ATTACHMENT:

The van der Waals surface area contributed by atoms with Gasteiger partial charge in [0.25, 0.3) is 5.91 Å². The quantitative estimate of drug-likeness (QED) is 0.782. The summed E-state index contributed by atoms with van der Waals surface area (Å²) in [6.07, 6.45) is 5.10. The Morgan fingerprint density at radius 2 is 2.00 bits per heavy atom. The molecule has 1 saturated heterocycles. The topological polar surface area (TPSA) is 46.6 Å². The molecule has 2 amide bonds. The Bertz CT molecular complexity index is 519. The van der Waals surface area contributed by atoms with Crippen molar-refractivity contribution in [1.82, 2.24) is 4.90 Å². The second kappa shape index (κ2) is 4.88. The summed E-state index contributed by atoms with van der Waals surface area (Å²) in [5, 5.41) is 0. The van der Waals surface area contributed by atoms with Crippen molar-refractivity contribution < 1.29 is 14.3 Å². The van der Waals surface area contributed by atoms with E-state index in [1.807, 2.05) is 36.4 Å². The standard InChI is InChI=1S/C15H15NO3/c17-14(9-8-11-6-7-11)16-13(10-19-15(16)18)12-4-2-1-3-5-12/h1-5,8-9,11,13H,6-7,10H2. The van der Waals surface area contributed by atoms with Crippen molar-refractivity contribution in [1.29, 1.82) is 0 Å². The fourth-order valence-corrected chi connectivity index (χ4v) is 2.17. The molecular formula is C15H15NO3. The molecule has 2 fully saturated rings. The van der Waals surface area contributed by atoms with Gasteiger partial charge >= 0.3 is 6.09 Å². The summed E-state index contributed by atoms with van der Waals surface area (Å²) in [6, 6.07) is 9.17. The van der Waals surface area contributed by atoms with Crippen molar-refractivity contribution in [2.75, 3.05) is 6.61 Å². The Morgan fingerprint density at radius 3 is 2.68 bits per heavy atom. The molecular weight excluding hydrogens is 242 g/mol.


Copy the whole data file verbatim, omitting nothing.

The van der Waals surface area contributed by atoms with Gasteiger partial charge in [0.25, 0.3) is 5.91 Å². The quantitative estimate of drug-likeness (QED) is 0.782. The summed E-state index contributed by atoms with van der Waals surface area (Å²) in [6.07, 6.45) is 5.10. The Morgan fingerprint density at radius 2 is 2.00 bits per heavy atom. The molecule has 1 saturated heterocycles. The topological polar surface area (TPSA) is 46.6 Å². The molecule has 2 amide bonds. The Bertz CT molecular complexity index is 519. The van der Waals surface area contributed by atoms with Crippen molar-refractivity contribution in [1.82, 2.24) is 4.90 Å². The second kappa shape index (κ2) is 4.88. The summed E-state index contributed by atoms with van der Waals surface area (Å²) in [5, 5.41) is 0. The van der Waals surface area contributed by atoms with Crippen molar-refractivity contribution < 1.29 is 14.3 Å². The van der Waals surface area contributed by atoms with E-state index in [1.807, 2.05) is 36.4 Å². The standard InChI is InChI=1S/C15H15NO3/c17-14(9-8-11-6-7-11)16-13(10-19-15(16)18)12-4-2-1-3-5-12/h1-5,8-9,11,13H,6-7,10H2. The van der Waals surface area contributed by atoms with Crippen molar-refractivity contribution in [1.29, 1.82) is 0 Å². The fourth-order valence-corrected chi connectivity index (χ4v) is 2.17. The molecular formula is C15H15NO3. The molecule has 2 fully saturated rings. The van der Waals surface area contributed by atoms with Gasteiger partial charge >= 0.3 is 6.09 Å². The summed E-state index contributed by atoms with van der Waals surface area (Å²) in [6, 6.07) is 9.17. The van der Waals surface area contributed by atoms with Crippen molar-refractivity contribution in [2.75, 3.05) is 6.61 Å². The Morgan fingerprint density at radius 3 is 2.68 bits per heavy atom. The molecular weight excluding hydrogens is 242 g/mol.